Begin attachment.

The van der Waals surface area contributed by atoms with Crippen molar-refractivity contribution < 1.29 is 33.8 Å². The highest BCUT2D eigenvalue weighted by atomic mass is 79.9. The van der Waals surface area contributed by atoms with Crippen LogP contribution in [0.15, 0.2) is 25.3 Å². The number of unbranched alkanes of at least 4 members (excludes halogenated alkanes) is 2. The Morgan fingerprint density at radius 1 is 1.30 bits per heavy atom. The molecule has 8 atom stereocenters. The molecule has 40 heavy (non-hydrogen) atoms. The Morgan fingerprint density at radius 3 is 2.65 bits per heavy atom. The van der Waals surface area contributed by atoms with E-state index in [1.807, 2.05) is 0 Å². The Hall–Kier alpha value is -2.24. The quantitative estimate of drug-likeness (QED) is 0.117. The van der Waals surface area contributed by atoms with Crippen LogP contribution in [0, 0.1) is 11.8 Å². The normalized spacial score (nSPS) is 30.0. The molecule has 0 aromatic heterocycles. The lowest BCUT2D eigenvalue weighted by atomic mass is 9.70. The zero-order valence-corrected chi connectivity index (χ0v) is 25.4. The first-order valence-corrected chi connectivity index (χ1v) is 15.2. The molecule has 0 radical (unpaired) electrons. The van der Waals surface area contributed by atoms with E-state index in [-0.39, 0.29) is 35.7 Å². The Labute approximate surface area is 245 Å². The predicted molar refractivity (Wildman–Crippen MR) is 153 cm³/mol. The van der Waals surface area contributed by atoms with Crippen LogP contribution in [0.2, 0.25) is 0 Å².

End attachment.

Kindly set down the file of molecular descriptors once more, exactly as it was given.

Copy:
The van der Waals surface area contributed by atoms with Crippen molar-refractivity contribution < 1.29 is 33.8 Å². The highest BCUT2D eigenvalue weighted by atomic mass is 79.9. The van der Waals surface area contributed by atoms with Crippen LogP contribution in [0.15, 0.2) is 25.3 Å². The number of unbranched alkanes of at least 4 members (excludes halogenated alkanes) is 2. The Morgan fingerprint density at radius 1 is 1.30 bits per heavy atom. The molecule has 8 atom stereocenters. The molecule has 40 heavy (non-hydrogen) atoms. The Morgan fingerprint density at radius 3 is 2.65 bits per heavy atom. The van der Waals surface area contributed by atoms with E-state index in [1.807, 2.05) is 0 Å². The Hall–Kier alpha value is -2.24. The quantitative estimate of drug-likeness (QED) is 0.117. The van der Waals surface area contributed by atoms with Crippen LogP contribution in [0, 0.1) is 11.8 Å². The normalized spacial score (nSPS) is 30.0. The molecule has 0 aromatic heterocycles. The lowest BCUT2D eigenvalue weighted by atomic mass is 9.70. The zero-order valence-corrected chi connectivity index (χ0v) is 25.4. The first-order valence-corrected chi connectivity index (χ1v) is 15.2. The molecule has 0 radical (unpaired) electrons. The van der Waals surface area contributed by atoms with E-state index in [-0.39, 0.29) is 35.7 Å². The Labute approximate surface area is 245 Å². The predicted molar refractivity (Wildman–Crippen MR) is 153 cm³/mol. The van der Waals surface area contributed by atoms with Crippen LogP contribution in [0.2, 0.25) is 0 Å².